Kubernetes was built by Google to operate on distributed systems with cluster of machines. Staggered or distributed systems have to make networking the pinnacle and an important component to deploy Kubernetes. Hence, it is pivotal to understand Kubernetes networking model to effectively operate, monitor and manage applications running on it. Kubernetes is built from a few core concepts that are combined into superior functionality. The brief guide will demystify the Kubernetes Networking Model.
Networking is an unexplored space with a lot of new age technologies. For people unfamiliar with the landscape, this can be slightly difficult because most people have existing preconceived notions about networking and network system operations. There are a lot of new and old concepts to understand and fit together as a whole to imbibe the subject in a coherent manner.
Kubernetes Networking Model:
Kubernetes makes selective choices about pod’s networking choices; a pod basically is an atom of Kubernetes. All pods can communicate with each other without using network address translation interface. Similarly, Nodes – the machines running the Kubernetes can communicate without NAT. The IP address for all the pods is the same.
Given the limitations of the model, the guide shall discuss the problems and solutions presented in it briefly:
- How container networking works: Ethernet connects with the root network space and then Kubernetes, a cluster of pods from that a singular pod is made up of group of containers that share the same network space. Containers within the pods share the same IP address and a network namespace is given to the pod. A network namespace for each pod is created on a virtual machine. For the implementation of this network namespace a docker or a pod container holds the network namespace where as the app containers join this namespace.
- What is Pod internetworking mechanism: The synchronisation between pods and its IP address works smoothly until there is a requirement of change. IP addresses aren’t long lasting and might disappear in response to the scalability, crashes, or system reboots. This can change the IP address with prior intimation. Kubernetes service manages this state of pods, they track these pods and address any kind of threat timely. The Kubernetes service generate virtual IPs and can help Pods to change that are associated with these virtual IPs the company should be aware of the Kubernetes service’s virtual IPs to track the pods. When creating a new Kubernetes Service, a new virtual IP is generated keeping the client aware. In the cluster, traffic addressed to the virtual IP will be load-balanced to the set of backing Pods associated with the Service. As a result, Kubernetes will generate and maintain a distributed in-cluster load that stabilises the load and data inflow that distributes to a service’s connected healthy Pods which helps in smooth functioning of networks.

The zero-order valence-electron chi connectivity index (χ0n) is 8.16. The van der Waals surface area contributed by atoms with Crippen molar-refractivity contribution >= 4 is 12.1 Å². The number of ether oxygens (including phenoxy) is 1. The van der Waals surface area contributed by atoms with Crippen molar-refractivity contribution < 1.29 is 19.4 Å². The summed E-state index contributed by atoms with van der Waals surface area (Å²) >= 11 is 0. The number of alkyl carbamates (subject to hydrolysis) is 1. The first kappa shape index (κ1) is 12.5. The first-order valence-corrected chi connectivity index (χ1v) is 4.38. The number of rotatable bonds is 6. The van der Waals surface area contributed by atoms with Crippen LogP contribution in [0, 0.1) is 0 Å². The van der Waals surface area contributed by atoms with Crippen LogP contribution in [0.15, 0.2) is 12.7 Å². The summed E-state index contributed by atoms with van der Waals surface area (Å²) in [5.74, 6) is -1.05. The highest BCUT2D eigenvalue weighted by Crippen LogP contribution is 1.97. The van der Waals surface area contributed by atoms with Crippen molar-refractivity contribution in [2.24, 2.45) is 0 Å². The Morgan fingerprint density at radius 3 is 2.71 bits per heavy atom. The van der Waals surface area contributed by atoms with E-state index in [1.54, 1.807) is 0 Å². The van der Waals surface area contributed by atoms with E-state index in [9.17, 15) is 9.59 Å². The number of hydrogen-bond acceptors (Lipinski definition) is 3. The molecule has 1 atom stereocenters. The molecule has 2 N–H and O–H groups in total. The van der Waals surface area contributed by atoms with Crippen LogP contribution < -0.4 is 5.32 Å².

- How Connectivity of internet to Kubernetes Service networking works: Kubernetes operates on a Virtual Private Cloud and every node in the pod is assigned an individual private IP address that the data scientist can access the traffic outside the cluster when the internet gateway is attached to VPC. The purpose of the internet gateway is to provide a target to VPC route tables for traffic that can be routed to the Internet and performing network address translation (NAT) for any instances that have been assigned public IP addresses. Kubernetes utilizes internet in the most effective manner to re-route traffic and balance out overload if any.
This guide provides a base for understanding the Kubernetes networking model and how it enables common networking modules. The field of networking is both broad and deep and it’s impossible to cover everything in one go. The brief provides a sneak peek into what Kubernetes networking is and triggers to dive into the relevant topics one is interested. One can leverage the Kubernetes documentation and the Kubernetes community to deep dive into the subject.